Most compelling story lines of the week

December, 2, 2008

Here are this week's most compelling story lines:

  1. Showdown in the SEC: So Alabama is No. 1 and undefeated and yet the Tide are almost a double-digit underdog against Florida? Wow. The Gators have smashed every team they've faced over the second half of the season, putting up staggering numbers. (UF is averaging over 46 points per game, which is more than two TDs better than anyone else in the SEC.)

  2. The whole world seems to be picking UF to cruise into the BCS title game. That's kinda scary. Seems as though a surprisingly high percentage of the time we enter a big game with one team, usually the dynamic/juggernaut team, as the prohibitive favorite that everyone is touting, it loses to the team full of scrappers. Examples: Miami Orange Bowl win over Nebraska in 1984; Penn State Fiesta Bowl win over Miami in 1987; Oklahoma Orange Bowl win over FSU in 2001; Ohio State Fiesta Bowl win over Miami in 2003; Texas Rose Bowl win over USC in 2006.

    It would obviously help UF's chance if Percy Harvin is close to 100 percent. According to the Gainesville Sun, Harvin's ailing right ankle is improving.

    A neat sidebar in this matchup surrounds Tim Tebow, who apparently is still in contact with Mike Shula, the old Bama coach, according to the Huntsville Times, which threw out some very juicy what-if questions:

    "What if Tebow had committed to Alabama? What if on Dec. 13, 2005, moments before ESPN televised his announcement that he was going to Florida, Tebow had made that tearful phone call to Florida coach Urban Meyer instead of Shula? Would Shula still be the Tide's coach? Would Nick Saban have gone elsewhere? Would Alabama be ranked No. 1 and playing for the SEC title? Would Florida have won the 2006 national title without Tebow as a key backup?"

    My three cents: I suspect Shula still probably would've been fired because that would've been a ton of pressure on a freshman like Tebow, who would've played in front of an O-line not as tough as the one he has now or the one Bama has now. Carrying the theme even further out, Jevan Snead would probably then be the quarterback of the Florida Gators, which means Michael Herrick, Joe Weatherford or T.J. Borcky would've been Ole Miss' starting quarterback, and the Rebels probably don't beat the Gators in the Swamp.

  3. Can Mizzou play spoiler? No one is giving Mizzou any shot of upsetting Oklahoma in the Big 12 title game. Then again, the Tigers did just lose to a mediocre Kansas team while the Sooners have been sizzling the past month. Still, Tigers QB Chase Daniel is pretty fired up for this game. Mike DeArmond asked him if he has a bit of a chip on his shoulder now.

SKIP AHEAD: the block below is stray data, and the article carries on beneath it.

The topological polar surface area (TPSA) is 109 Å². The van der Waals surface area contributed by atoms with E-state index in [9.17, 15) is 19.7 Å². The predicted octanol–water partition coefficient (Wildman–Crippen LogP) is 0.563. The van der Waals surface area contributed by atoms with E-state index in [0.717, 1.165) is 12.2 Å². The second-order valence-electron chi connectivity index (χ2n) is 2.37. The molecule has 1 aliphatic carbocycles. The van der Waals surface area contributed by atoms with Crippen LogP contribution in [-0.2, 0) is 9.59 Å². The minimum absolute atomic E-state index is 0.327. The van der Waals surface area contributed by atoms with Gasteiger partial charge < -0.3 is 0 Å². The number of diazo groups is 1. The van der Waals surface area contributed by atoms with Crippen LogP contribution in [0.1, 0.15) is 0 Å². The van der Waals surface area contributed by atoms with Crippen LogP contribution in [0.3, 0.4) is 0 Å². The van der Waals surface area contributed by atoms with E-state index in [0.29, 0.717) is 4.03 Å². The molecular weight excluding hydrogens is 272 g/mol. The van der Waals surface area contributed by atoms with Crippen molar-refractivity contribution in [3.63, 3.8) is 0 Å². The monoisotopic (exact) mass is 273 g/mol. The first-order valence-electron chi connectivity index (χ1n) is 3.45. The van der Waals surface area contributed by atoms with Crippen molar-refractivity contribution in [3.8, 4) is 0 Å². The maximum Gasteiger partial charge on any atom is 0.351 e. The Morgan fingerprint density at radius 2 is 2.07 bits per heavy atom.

4. "Not necessarily a chip," Daniel said. "We want respect, and it's not going to be given to us. We've just got to go out there and get it."

    Daniel added that he had an hourlong conversation with his pal Texas quarterback Colt McCoy on Sunday after Oklahoma edged Texas in the BCS standings and claimed the South Division berth in the league title game. "He was crushed," Daniel said. "He's obviously pulling for us to win, and so are we. We're pulling for ourselves to win."

    Daniel's counterpart, right-handed Sam Bradford, will play with a splint on his left thumb, reports Jake Trotter:

    On two different occasions at the Oklahoma State 1-yard line, Bradford fumbled the center snap. Fortunately for OU, Bradford recovered the ball both times. On the second fumble late in the third quarter, Bradford scooped up the ball and dove across the end zone for a touchdown. After that, OU compressed its game plan and didn't run another play with Bradford under center.

    "You don't see the guy drop a snap in two years and then you see him drop two trying to take the snap from center," coach Bob Stoops said. "With his left hand, he wasn't able to work it. But we'll be able to prepare for that here through the week and I'm sure he'll be able to take the snap."

  5. The BCS Mess: This actually should be more the postseason bowl mess since the BCS is more about getting No. 1 vs. No. 2. Yet, there are so many tangential problems lingering under the BCS umbrella. Front and center: the Big 12's tie-breaker policy that is sending Oklahoma to play for its league title over Texas, the team that beat the Sooners on a neutral field by 10 points. If you don't like it, blame the Big 12 for roping the BCS formula into its structure. (More on the failings of the BCS criteria in a second.) Then, you have to look at who else gets into the big-money BCS bowls: Do you take a two-loss Ohio State team over an undefeated Boise State squad that has a more impressive win (at Oregon) than anything the Buckeyes have?

    Drama? Of course. You can also blame last year's Hawaii team for getting hammered by Georgia in a BCS bowl. Right or wrong, the little guys from the non-BCS conferences have much less margin for error than the big guys. So even though Ohio State and Big Ten folks feel like a lot of people hold their recent past against them, it's nothing compared to how it works for the non-BCS.